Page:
The Russian Association of Crypto-Currency and Block-Finish (RACIB) and industry associations in Korea and China are planning to sue Google, Twitter, Facebook and Yandex for refusing to place cryptocurrency advertising, RACIB head Yuri Pripachkin told the Blockchain RF-2018 congress. The parties intend to file suit in May, Russian publishing giant TASS reports. Continue reading Global Cryptocurrency Groups Plan to Sue Google, Facebook
Sky News has reported today, March 18, that Twitter is considering implementing a ban on cryptocurrency-related advertising in two weeks according to an as-of-yet unconfirmed report. Twitter had not responded to a request for confirmation of the alleged crypto ad ban by press time. Continue reading Twitter Too May Ban Crypto-Related Ads
Although Bitcoin has been able to prove it is possible to exchange value without the need for the centralization of money production and validation, cryptocurrencies have a long way to go. Exchanging value freely online is probably the most important achievement since the internet actually came to existence. If you think about it, despite how many other technologies will influence, accelerate and improve the overall quality of living, like AI, VR, AR and machine learning, none can compare with cryptocurrency in terms of basic influence on people’s lives. This is, in a few years everyone will definitely use some sort of cryptocurrency for payments. Why would people still want to hold onto bank accounts that have fees to maintain? I’m not referring to companies or governments; I’m talking about people in general. The influence cryptocurrencies can have in daily things will happen much faster than other technologies, much like the internet. Continue reading Cryptocurrencies and the Distribution of Power in the Age of Google and Facebook
The Myspace/Facebook analogy has been gratuitously overused, yet it aptly describes Etherdelta and IDEX. The former was once the only decentralized exchange in town, a hub of ERC20 tokens bolted to a barely usable interface. Then Etherdelta (ED) got hacked and launched a pointless ICO. While ED floundered, IDEX assembled a user-friendly alternative that was a pleasure to use. Its efforts have paid off: IDEX is now trading $13 million a day while Etherdelta is languishing just above $1 million. Cryptocurrency trading, in the early days, was a riot. Erratic trading engines; low liquidity; frequent DDoS attacks and random outages. When the first decentralized exchanges came along, a few years later, it was like the old days of bitcoin all over again. Rickety, unintuitive and verging on unusable, platforms like Etherdelta left a lot to be desired. But they did have one thing in their favor: funds remained in the custody of the user at all times, preventing the possibility of another Mt Gox. Founded in 2016, ED was the only DEX of its kind, and became known as the go-to exchange for acquiring ERC20 tokens before they hit big exchanges. But over the last three months, Etherdelta has waned and in its place a new pretender has emerged – IDEX. On January 15, ED recorded trading volume of $28.5 million versus $728,000 for IDEX. Six weeks later and how the tables have turned. On Saturday IDEX reached a record daily turnover of $13.5 million, ranking alongside established exchanges such as Cryptopia, while ED, crippled by technical issues that have left it hamstrung for weeks, only resumed trading on March 1. In its absence, it’s been usurped by a nimbler and more liquid contender.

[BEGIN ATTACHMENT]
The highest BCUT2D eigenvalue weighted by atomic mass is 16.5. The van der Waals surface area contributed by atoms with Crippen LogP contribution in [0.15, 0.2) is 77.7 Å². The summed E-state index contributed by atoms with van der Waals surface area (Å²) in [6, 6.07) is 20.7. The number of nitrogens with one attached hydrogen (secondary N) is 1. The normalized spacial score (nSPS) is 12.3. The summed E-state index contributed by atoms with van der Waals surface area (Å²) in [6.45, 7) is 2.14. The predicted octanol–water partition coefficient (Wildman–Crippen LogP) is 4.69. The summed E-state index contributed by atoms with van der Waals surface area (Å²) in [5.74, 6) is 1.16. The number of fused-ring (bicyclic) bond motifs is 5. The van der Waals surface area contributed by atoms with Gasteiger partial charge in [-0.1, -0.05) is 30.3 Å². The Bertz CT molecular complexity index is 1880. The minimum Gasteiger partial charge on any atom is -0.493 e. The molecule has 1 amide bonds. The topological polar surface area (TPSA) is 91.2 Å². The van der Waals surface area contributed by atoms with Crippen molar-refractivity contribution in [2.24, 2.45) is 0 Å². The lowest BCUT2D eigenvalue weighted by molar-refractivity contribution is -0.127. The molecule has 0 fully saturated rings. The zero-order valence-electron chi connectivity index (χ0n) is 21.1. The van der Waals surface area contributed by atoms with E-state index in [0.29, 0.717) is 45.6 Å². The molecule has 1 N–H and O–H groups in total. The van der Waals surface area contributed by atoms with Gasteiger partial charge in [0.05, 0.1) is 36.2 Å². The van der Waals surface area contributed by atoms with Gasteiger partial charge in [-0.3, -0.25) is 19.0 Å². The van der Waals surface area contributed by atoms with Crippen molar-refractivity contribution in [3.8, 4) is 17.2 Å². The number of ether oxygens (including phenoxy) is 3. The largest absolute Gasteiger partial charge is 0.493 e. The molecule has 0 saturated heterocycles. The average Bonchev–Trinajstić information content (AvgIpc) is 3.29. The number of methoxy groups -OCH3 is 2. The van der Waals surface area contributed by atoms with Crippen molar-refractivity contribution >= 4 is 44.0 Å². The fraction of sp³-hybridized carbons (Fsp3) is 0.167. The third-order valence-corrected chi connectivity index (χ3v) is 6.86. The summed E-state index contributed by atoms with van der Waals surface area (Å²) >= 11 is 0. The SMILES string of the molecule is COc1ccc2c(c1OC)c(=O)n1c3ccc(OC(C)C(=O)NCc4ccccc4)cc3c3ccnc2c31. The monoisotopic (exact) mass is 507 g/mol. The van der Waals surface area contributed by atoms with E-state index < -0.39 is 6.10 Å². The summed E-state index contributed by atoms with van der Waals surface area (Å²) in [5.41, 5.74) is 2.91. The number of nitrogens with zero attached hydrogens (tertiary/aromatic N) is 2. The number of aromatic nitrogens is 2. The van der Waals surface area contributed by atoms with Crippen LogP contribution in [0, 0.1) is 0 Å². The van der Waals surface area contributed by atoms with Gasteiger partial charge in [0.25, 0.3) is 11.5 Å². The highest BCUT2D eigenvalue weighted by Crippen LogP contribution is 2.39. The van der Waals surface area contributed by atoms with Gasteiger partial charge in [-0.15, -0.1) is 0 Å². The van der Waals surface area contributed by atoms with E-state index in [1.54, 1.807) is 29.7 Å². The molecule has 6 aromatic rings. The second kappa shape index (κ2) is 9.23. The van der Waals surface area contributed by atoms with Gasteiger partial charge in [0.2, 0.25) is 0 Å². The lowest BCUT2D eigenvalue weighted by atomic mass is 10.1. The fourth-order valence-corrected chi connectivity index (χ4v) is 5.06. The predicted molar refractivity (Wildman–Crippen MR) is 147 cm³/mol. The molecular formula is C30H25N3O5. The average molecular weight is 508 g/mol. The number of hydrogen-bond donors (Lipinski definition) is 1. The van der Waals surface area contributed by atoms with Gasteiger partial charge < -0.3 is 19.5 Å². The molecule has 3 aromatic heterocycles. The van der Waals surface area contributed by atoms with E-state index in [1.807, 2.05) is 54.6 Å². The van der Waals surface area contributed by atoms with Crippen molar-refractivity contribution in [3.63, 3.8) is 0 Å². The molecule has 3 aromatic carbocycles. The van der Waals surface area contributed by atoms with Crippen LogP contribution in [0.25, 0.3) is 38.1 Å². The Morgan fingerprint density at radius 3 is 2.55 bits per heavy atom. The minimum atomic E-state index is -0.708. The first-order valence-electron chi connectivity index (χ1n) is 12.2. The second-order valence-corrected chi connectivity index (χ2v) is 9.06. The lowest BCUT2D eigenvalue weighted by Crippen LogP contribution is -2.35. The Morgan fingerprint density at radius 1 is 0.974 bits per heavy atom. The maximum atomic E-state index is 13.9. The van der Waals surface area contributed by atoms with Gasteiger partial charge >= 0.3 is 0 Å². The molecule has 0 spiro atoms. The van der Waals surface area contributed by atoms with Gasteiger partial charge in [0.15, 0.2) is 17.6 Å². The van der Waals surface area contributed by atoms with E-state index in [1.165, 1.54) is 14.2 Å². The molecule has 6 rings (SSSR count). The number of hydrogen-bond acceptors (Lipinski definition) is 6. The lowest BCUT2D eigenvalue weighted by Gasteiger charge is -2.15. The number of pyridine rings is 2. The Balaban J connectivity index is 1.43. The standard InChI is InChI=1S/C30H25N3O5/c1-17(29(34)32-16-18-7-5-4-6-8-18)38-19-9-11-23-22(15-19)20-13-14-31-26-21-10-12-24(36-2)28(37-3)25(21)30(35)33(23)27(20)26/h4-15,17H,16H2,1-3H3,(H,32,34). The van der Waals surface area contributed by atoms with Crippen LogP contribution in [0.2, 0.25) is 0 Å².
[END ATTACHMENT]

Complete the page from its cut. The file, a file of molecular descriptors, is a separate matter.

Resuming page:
Facebook Messenger is unlikely to embrace cryptocurrency payments anytime soon according to David Marcus, Facebook’s vice president of messaging. In a recent interview with CNBC, the former president of PayPal pointed to perceived issues with existing cryptocurrencies, specifying high transaction fees and slow transaction times as reasons why the product isn’t likely to introduce the technology as a payment method, at least in the near term. However, Marcus, who joined the board of Coinbase in late 2017, did leave the door open to allowing such payments in the future, saying that when blockchain developer communities “fix all the issues,” it’s possible that the company will “do something” to open up the option.